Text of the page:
In a 2019 Global Sentiment survey of >5,000 industry professionals, when asked “What do you think will be hot in the workplace L&D next year?”, the top 5 responses were, in descending order of ranking: personalization/adaptive delivery, AI/ML, learning analytics, collaborative/social learning, microlearning. Their stated recipe for success is the ability to analyze and predict learner needs to ensure that education vendors can deliver more personalized learning experiences that influence learner behavior. The bottom line is that L&D vendors need to keep pace with evolving learning technologies and accompanying learner expectations.

4. Learner Preferences and Expectations

Today’s learners expect a seamless experience that is available, accessible and delivers value. If required, they expect the vendor to provide consultative inputs to help define learning needs and follow up by designing and enabling suitable learning journeys. Organizations are expected to provide learning options to their employees that guarantee high levels of training effectiveness for their teams to support immediate transformational and long-term business goals.

In either case, time is the biggest constraint for continual learning. However, with the new capabilities available today at every engagement point, learners expect more visual, untethered, socially influenced and self-driven experiences. They want to access training at the point of need (80% say they like to learn when they need it), in a form that gives them the maximum return for their time commitment (modality ranked last on the list of 5 important criteria when making IT training-related purchase decisions)1.

Dell’s Commitment to Deliver to Learner Expectations

From classroom to online, prescriptive to explorative, synchronous to asynchronous, the key to ensuring training effectiveness lies in enabling our learners to stitch together the right blend of quality, relevant, seamless learning experiences that help achieve their learning goals.

Data-driven experiences that use AI/ML and automation tools to measure, personalize, assess, improve and streamline these journeys can boost volumes in the lead/sales funnel by continually enhancing customer value realization at every engagement point.

From a Dell business perspective, cultivating data-driven learning journeys can provide incredible insights that create immense opportunities to influence customer behavior, with an associated and demonstrable boost in product/technology adoption. As a critical component of a customer-centric Services offering, understanding the genesis and progression of a learning journey as it applies to different personas, then shifting focus from delivering training to delivering value ultimately means delivering positive outcomes for our customers.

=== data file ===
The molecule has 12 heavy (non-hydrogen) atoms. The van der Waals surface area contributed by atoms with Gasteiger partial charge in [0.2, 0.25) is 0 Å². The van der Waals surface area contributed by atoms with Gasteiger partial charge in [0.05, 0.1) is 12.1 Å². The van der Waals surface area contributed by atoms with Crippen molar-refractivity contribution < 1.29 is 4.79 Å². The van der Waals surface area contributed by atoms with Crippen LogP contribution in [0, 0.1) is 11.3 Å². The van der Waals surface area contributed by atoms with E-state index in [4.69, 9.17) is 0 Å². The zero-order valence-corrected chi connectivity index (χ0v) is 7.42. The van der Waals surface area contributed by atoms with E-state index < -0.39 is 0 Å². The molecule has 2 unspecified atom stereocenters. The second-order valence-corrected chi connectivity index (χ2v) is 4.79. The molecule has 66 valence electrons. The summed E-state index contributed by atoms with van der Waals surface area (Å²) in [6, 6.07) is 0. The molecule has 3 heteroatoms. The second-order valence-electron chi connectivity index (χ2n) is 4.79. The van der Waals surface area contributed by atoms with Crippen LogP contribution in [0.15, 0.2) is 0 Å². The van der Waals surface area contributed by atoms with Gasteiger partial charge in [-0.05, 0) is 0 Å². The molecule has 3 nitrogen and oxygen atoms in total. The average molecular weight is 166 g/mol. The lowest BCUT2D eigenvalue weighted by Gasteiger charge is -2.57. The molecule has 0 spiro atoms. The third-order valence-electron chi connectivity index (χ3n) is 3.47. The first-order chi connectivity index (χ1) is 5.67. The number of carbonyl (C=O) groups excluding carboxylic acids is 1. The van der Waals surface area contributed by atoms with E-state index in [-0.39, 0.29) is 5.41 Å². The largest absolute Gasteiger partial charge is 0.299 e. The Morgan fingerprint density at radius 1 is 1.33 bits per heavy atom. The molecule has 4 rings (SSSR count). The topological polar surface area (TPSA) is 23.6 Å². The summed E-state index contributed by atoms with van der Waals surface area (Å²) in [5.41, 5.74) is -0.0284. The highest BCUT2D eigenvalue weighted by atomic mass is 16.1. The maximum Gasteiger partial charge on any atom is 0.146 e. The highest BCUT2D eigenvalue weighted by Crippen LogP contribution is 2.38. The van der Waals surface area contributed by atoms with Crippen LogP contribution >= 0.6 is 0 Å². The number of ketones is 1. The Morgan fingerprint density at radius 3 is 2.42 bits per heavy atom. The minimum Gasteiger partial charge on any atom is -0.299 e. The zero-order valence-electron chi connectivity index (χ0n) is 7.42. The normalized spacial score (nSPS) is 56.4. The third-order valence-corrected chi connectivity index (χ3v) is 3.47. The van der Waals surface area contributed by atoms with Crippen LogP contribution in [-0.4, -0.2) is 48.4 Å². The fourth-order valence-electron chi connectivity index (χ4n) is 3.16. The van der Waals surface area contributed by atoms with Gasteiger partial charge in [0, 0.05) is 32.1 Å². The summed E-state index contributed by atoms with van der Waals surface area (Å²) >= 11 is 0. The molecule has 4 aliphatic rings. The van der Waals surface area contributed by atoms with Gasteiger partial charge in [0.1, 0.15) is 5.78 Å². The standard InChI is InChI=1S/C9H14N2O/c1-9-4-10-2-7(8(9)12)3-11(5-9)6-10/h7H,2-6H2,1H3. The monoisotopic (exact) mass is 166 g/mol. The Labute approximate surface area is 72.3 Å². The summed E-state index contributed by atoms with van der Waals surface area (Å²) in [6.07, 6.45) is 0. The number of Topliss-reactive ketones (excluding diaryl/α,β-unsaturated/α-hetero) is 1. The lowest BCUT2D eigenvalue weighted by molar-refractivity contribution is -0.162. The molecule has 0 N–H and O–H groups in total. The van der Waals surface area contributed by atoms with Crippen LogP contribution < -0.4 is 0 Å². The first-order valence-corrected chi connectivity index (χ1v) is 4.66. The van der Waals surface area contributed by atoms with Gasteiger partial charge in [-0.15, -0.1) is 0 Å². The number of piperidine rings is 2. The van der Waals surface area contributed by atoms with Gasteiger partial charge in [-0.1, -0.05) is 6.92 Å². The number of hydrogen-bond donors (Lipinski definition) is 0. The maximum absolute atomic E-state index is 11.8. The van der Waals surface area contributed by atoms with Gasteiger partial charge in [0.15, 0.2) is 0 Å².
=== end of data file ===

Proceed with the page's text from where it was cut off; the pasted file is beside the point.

Comment below or click to learn more about Dell Technologies Education Services offerings.

References

  1. IDC Market Data, 2019; Technology Skills Survey, 2018
  2. TSIA, The State of Education Services, 2019
  3. Dell Technologies Education Services Primary Research, Nov-Dec 2019
  4. LinkedIn Workplace Learning Report, 2019
  5. Deloitte Human Capital Trends survey, 2019

 

Anjali Arvind

About Anjali Arvind


Consultant, Strategy and Engagement, Dell Technologies Education Services

Anjali Arvind joined Dell Technologies over 8 years ago and currently leads strategy for Education Services. In this role, she works cross-functionally to help define overall strategy and provide thought leadership around learning and development. She approaches this with a dual perspective. “Outside-in” encompasses analyzing market trends through primary and secondary research on emerging trends in learning experiences and technologies as well as understanding the competition. “Inside-out” requires aligning to the goals set by Dell and Education Services. In combination, the goal is to consistently deliver value to all learners – customers, partners and employees – throughout their learning lifecycles. In her previous role, she was part of the Marketing and Digital Engagement team in Education Services, leading go-to-market strategy, marketing campaigns, and sales enablement.

Anjali is based out of Boston, Massachusetts and in her free time loves traveling and long hikes with her two rescue pups.